Lloyd-Jones discusses overcoming the world. He points out that cloistering oneself off from the world, similar to what the monastic movement did, is ultimately not the answer:
... the world is not only outside us with its sin and temptations and attractions, but it is also inside us -- the flesh, our own unregenerate nature. So in a sense, it is almost childish to think I can overcome the world by taking myself out of it, because when I have gone into my cell the world is still within me; so my attempt is to escape by physical means is almost doomed to failure. This is something that we all must now from experience. We have all been alone, we have all been isolated at certain times; the world has not been there to tempt us. But was all well with us? Were we perfectly happy; were we free from temptation; was the mind and the outlook and the spirit of the world entirely absent? God knows that such is not the case!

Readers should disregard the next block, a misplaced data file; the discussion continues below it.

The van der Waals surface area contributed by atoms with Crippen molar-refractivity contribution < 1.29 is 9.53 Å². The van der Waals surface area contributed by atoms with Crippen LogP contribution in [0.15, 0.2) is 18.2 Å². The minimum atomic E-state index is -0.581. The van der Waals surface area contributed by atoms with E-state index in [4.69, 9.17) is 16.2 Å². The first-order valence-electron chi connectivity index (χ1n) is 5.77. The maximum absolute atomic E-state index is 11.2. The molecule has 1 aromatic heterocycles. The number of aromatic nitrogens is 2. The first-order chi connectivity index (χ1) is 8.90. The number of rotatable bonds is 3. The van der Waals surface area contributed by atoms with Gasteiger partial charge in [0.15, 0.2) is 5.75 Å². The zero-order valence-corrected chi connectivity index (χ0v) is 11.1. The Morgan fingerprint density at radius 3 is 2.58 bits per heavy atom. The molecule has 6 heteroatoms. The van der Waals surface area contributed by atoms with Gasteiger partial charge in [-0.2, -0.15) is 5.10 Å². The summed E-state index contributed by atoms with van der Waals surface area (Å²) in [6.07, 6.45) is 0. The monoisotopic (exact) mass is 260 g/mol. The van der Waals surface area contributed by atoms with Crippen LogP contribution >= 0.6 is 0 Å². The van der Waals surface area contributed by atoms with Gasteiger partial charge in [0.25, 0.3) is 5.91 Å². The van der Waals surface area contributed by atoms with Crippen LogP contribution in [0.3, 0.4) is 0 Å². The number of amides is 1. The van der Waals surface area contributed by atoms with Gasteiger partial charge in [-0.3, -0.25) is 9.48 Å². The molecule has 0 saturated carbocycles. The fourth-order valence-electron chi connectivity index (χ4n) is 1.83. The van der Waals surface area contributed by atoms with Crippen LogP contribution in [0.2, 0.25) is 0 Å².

You can go away and spend your day on top of a mountain, but you cannot get away from the world; it is in you, so that any retirement to a monastery, or becoming an anchorite or a hermit, is doomed to failure. That is the whole story of Martin Luther; look at the excellent monk in his cell -- fasting, sweating, praying, out of the world in a sense, and yet finding that the world was in him and he could get no peace. Therefore, withdrawal from the world and from society does not get rid of the world in the New Testament sense of the term.